Pregnant? Prenatals promote pediatricians, parents pick
© 2015 Roy Benaroch, MD
After an annoyingly alliterative title comes Carlie’s comment (OK, I’ll stop now):
Dr. Roy, do you ever do interviews with parents who are considering you to be their child’s doctor before the baby is born? I’m wondering what an actual pediatrician’s opinion on this is – if you do it, do you find it beneficial or bothersome? Does it seem to help your relationship with new families in your practice? I’d never heard of this until I got pregnant and started looking for a pediatrician, but now I’m seeing everywhere that I’m supposed to meet with doctors in person in my eighth month or so and bring a whole long list of questions to grill them with. Maybe I’m just out of the loop, but it seems odd to me because most of the questions that I’m apparently supposed to ask the doctors I can easily answer myself by looking at the practice’s website. I can understand how meeting someone in person and spending time in the office might help you decide if you want to go with that doctor or not, but I kind of feel like it would be wasting the doctor’s time and maybe taking it away from a patient who might need it more. It must be a common thing, though, because so many people are telling me I need to do it if I want to be sure I pick the right pediatrician. Is a sit-down meeting with the pediatrician pre-baby really important and beneficial, or is it not needed anymore now that so many doctors have websites answering questions about their practices?
Many pediatricians offer group “prenatal visits” as a meet-and-greet sort of thing. I do them once a month or so, and usually have a handful of pregnant moms show up, sometimes dads, sometimes families with somewhat older kids who just want to meet me. They’re certainly not required, but many families seem to like to meet the ped before Junior arrives, which I think is a good idea. They can help parents and pediatricians find a good “match” before the baby comes.
What I would look for, if I were you, are first some basic-but-important things about the practice. Is it easy to get to (consider traffic, too)? Is it easy to park and get a stroller and baby and carrier and mother-in-law through the door? (You’ll be surprised just how much junk you’ll have to lug around with a newborn. Of course I don’t mean the mother-in-law.) Is it easy to get someone to answer the phone, or is there a crazy-complicated phone tree? Do the employees seem happy and organized, or do they run out of the office at the end of the day like rats from a sinking ship? What about the parents you might see on their way out—do they look reasonably happy? Keep in mind, they’re probably worried about a sick kid, so don’t hold that against us. But, still, what’s your overall impression of the practice—is it welcoming and friendly?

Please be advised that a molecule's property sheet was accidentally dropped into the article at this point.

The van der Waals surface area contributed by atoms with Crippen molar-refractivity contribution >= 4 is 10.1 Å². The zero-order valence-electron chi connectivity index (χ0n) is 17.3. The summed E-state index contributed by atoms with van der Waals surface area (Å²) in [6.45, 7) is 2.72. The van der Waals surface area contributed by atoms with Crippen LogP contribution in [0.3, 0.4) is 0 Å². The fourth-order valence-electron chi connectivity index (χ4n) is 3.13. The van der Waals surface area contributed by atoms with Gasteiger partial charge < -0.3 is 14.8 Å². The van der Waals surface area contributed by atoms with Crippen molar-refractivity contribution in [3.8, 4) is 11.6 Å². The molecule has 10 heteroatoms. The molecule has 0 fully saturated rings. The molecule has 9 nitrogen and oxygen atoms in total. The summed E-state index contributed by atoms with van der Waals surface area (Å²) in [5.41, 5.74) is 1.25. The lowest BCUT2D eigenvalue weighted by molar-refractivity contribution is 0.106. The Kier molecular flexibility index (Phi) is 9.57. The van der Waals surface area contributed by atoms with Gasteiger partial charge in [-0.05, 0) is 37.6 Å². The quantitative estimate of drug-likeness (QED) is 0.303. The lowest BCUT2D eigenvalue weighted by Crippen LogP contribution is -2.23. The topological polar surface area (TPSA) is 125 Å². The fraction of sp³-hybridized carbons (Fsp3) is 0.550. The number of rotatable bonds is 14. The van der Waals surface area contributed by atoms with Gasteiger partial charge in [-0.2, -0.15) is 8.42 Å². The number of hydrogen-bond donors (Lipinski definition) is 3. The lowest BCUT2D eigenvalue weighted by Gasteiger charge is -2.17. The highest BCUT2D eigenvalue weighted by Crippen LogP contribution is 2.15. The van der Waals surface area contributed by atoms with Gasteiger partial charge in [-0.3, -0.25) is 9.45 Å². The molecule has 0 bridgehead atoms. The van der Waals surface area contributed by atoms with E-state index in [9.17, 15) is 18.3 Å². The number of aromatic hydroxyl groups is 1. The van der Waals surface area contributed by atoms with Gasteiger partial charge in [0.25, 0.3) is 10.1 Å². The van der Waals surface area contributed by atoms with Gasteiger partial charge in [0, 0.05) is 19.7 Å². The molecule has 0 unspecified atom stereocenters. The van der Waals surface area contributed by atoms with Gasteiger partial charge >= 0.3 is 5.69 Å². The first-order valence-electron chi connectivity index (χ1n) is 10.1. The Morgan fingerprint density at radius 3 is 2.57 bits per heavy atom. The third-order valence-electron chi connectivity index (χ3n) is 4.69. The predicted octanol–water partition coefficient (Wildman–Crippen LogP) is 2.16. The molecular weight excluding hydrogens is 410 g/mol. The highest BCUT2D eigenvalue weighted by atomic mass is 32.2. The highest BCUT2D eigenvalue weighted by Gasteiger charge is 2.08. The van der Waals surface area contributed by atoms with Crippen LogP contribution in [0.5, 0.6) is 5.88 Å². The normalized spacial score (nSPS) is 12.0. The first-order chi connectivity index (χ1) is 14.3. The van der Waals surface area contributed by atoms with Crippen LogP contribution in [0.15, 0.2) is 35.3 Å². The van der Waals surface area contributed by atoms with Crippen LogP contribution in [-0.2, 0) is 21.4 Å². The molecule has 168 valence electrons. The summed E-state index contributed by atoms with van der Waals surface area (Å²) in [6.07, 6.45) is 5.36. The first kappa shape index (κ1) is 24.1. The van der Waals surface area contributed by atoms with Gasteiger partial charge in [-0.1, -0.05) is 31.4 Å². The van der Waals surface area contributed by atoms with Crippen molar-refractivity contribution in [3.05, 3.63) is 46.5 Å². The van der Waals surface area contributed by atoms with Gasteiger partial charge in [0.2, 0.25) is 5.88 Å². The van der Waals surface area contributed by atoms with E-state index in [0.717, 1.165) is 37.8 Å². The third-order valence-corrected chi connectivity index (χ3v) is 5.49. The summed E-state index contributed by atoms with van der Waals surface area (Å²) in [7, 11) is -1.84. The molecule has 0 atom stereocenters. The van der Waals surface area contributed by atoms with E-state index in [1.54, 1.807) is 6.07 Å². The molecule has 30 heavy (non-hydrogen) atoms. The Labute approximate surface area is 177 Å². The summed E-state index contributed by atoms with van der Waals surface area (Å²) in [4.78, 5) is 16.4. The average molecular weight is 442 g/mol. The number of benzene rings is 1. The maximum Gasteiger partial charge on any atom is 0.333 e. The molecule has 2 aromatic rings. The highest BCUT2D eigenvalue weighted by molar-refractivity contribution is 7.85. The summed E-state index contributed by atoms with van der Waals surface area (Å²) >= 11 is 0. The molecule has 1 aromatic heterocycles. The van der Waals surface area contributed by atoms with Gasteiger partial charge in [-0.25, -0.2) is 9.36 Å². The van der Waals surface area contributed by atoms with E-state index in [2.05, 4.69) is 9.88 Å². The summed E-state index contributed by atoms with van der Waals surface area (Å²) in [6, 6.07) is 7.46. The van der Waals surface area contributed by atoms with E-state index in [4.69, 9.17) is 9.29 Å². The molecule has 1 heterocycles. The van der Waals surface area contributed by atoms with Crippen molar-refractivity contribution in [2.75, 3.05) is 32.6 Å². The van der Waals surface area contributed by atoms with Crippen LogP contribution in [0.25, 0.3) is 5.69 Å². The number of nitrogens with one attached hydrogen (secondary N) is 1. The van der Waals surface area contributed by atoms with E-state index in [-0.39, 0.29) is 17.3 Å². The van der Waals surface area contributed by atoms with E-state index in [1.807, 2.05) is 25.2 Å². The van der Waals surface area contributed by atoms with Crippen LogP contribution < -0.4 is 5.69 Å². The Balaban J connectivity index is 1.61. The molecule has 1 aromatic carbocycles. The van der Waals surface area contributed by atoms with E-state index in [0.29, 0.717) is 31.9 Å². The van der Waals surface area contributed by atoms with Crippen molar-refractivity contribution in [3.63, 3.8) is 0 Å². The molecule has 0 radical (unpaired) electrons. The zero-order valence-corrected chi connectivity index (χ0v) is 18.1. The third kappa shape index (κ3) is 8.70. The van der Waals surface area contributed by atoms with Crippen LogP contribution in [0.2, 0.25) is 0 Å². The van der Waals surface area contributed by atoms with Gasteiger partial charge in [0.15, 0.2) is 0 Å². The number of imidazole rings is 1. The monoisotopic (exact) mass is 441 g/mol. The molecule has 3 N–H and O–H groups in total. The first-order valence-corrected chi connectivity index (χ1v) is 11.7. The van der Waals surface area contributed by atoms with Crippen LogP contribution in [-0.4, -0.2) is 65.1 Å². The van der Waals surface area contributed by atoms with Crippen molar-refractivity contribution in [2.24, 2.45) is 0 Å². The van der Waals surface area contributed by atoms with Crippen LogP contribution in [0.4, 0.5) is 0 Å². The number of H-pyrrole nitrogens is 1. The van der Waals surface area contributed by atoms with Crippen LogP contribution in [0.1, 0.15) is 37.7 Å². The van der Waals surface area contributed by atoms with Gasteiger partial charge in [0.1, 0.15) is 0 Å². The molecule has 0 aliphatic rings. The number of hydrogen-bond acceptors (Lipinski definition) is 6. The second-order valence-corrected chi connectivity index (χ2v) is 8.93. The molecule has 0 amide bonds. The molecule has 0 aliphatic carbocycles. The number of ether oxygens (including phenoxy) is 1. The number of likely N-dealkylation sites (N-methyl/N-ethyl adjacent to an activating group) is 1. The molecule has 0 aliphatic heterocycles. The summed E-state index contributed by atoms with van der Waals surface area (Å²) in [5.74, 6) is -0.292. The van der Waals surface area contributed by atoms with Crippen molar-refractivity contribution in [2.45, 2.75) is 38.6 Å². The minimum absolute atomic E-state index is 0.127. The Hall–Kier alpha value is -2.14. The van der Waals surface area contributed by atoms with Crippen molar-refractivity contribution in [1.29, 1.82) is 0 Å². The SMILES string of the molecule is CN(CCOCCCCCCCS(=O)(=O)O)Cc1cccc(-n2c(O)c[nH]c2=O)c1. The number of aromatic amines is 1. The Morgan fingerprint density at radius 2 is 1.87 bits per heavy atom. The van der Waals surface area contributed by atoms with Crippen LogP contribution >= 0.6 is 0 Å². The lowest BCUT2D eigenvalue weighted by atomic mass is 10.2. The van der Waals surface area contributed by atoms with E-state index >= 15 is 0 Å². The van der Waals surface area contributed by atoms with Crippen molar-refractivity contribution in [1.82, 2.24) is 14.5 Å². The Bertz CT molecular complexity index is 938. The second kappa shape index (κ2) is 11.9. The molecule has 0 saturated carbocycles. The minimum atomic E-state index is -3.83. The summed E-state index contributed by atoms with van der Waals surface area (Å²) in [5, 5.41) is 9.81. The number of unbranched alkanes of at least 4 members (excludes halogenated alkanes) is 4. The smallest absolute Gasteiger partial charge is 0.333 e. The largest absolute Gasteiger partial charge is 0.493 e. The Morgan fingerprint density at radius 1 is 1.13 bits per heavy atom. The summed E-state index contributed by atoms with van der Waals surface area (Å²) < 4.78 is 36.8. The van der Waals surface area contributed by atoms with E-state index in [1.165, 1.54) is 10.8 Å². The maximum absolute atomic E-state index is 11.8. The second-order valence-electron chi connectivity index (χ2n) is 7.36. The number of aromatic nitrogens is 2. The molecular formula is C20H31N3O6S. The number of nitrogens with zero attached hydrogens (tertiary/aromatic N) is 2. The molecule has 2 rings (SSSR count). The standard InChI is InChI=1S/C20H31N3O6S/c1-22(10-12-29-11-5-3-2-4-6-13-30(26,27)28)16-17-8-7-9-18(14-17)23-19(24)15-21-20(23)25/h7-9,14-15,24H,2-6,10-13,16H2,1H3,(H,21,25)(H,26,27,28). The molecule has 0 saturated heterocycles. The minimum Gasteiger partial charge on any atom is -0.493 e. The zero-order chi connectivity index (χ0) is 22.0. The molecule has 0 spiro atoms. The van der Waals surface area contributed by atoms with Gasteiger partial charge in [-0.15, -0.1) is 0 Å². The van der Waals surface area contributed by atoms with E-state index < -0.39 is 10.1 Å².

You’ll meet a pediatrician, too, and you’ll want to think about whether that person is what you expect or what you’ll feel good about as your source for medical advice. Man, woman, young, old—if any of that matters to you, think about it and choose who you’d be most comfortable with. Some pediatricians are serious, some silly, most of us in-between. Will it annoy you if you’ve got a pediatrician who counts toes and looks for monkeys in ears? Are you looking for a more grandmotherly type, or a reassuring type, or someone who will just tell it like it is? A talker, a listener, a worrier, a reincarnation of Dr. Doug Ross? Pediatricians come in all kinds of styles, and you’ll get at least some kind of impression at a prenatal visit. Do you feel good about it afterwards, or did he or she just get on your nerves?
A prenatal visit can be a chance to find out about how a practice is run, too. More than just the hours—what’s the after-hours availability of a pediatrician for advice? How long does it take school or vaccine forms to be completed, and is there an extra charge for those? Can you call in to a nurse for advice (and is there a charge for phone calls?) How long does it take to get an appointment, both for a check-up and a sick visit?
Of course, a prenatal visit isn’t the only way to get info about a potential pediatric practice. You can visit their website and click around. You can read reviews on any of dozens of review sites—though keep in mind that many businesses get outlier negative reviews and positive reviews from both competitors and employees (in other words, the internet tells lies sometimes. But you knew that already.) I think the best source of information about a pediatrician and a pediatric practice is from your friends and neighbors, people who’ve brought their kids there. Websites and prenatal visits can be polished and buffed to look good. What you really want to know is what real families say about the doc.
In the end, though, keep in mind that there shouldn’t be a lot of pressure here. If you find afterwards that you’re just not happy with a doc or a practice, you can choose another one. What’s most important is to find a medical home where you and your child feel comfortable, and maybe even where your kiddo can look forward to visits. It never hurts to recheck for those monkeys!
Hey, here’s a thing—post in the comments if you’ve had a good or bad prenatal experience, or if your choice turned out to be the right one. What do you wish you knew about your ped or practice before you chose? What, really, should parents be looking for?